All nine saws come standard with T-square-style rip fences that work about equally well. Whether covered with sideboards made of laminate-covered plywood, high-density plastic, or aluminum, they all proved smooth and straight. None have built-in T-track slots for mounting jigs or accessories.

All of the fences lock on the front rails only, so we measured deflection at the back end with a dial indicator while applying sideways force with hanging weights, and also by ripping different sizes of wood and plywood. Seven of the nine demonstrated such minuscule deflection, it would never be noticed. The other two showed a bit of blade scoring.

Some miter gauges stand out

Here we saw real differences. A couple saws come with old-school, ho-hum miter gauges with three miter stops and no frills. Four others add width adjusters on the bars to remedy a sloppy fit in the miter slot. The remaining saws include upgraded miter gauges with extra detent stops (top photo), additional adjustments (center photo), and large, comfortable handles.

Delta miter gauge detail
Delta's miter gauge has a spring-loaded lever with a pin that slips into nine detent notches to accurately set common angles.

Powermatic miter gauge detail
Besides having five miter detents, Powermatic's miter gauge features a rack-and-pinion microadjuster for fine-tuning.

•Cut quality. An expensive saw won't make a bad blade cut better, so it makes sense to outfit the saw with a high-quality blade. Four machines come with a blade, but only one made furniture-quality cuts in our tests. When we outfitted the others with a new, premium blade, we saw improvement with each one.
•Dust collection. These saws fall into three categories for gathering dust: those with only a dust port at the bottom of the cabinet; those with a blade shroud that connects directly to the dust port; and those with a blade shroud and a blade-guard mounted dust port (bottom photo). Generally, saws with blade shrouds outperformed those without; guard-mounted ports proved a mixed bag.

SawStop dust collection
SawStop's blade guard hooks up to a small dust hose that effectively sucks up all the debris that normally would spew out the top.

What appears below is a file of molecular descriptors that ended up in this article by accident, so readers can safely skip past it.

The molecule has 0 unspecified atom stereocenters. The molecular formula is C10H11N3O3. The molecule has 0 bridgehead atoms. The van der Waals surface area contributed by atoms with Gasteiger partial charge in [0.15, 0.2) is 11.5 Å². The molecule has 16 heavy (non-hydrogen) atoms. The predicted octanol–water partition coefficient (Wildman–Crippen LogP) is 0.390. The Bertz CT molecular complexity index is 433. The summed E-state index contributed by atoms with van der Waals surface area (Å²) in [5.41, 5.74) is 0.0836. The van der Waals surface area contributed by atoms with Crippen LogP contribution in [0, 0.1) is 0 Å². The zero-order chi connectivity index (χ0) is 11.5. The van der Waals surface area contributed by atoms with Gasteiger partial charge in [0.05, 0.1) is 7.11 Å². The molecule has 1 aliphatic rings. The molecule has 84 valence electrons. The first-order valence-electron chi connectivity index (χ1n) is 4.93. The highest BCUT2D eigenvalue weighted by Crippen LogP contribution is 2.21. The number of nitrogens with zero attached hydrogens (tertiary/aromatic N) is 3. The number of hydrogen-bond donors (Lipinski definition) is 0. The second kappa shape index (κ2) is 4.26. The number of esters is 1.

If we had to write the check...

Because of the wide price range with these tablesaws, from $1,350 to $3,300, your budget might be the primary factor in choosing one. If you can afford them, the feature-packed SawStop Professional and Delta Unisaw rise above the field and share Top Tool honors. The SawStop has the exclusive safety blade-brake -- a huge advantage over the field -- a rip fence that did not deflect at all, an easy-to-use-and-change blade guard and riving knife, a built-in mobile base, and the best dust collection.

On the other hand, Delta's made-in-the-U.S. Unisaw has our favorite blade guard and riving-knife system, a stellar miter gauge, and the largest crosscut capacity in front of the blade. The big top combines with a massive trunnion to make it the heaviest saw in the test. The Unisaw also has the best standard-issue blade, a storage drawer below the extension table, and the most routinely used controls -- blade height and bevel, riving-knife release, and a large dial bevel gauge -- all on the front of the cabinet for easy access.

If these saws prove out of your price range, then consider the Grizzly G0691, our Top Value at $1,350. With plenty of power and an easy-to-use riving knife, this Grizz gives you a lot for the money.

Learn the results of our testing of the Delta Unisaw 36-L352, General 650R-T50, General International 50-300 M1, Grizzly G0651 and G0691, Jet JTAS-1-XL50-1PK, Laguna Platinum MTS0300-0180, Powermatic PM2000, and SawStop Professional in the May 2010 issue of WOOD magazine.

Delta Unisaw

Grizzly G0691

Tablesaw power test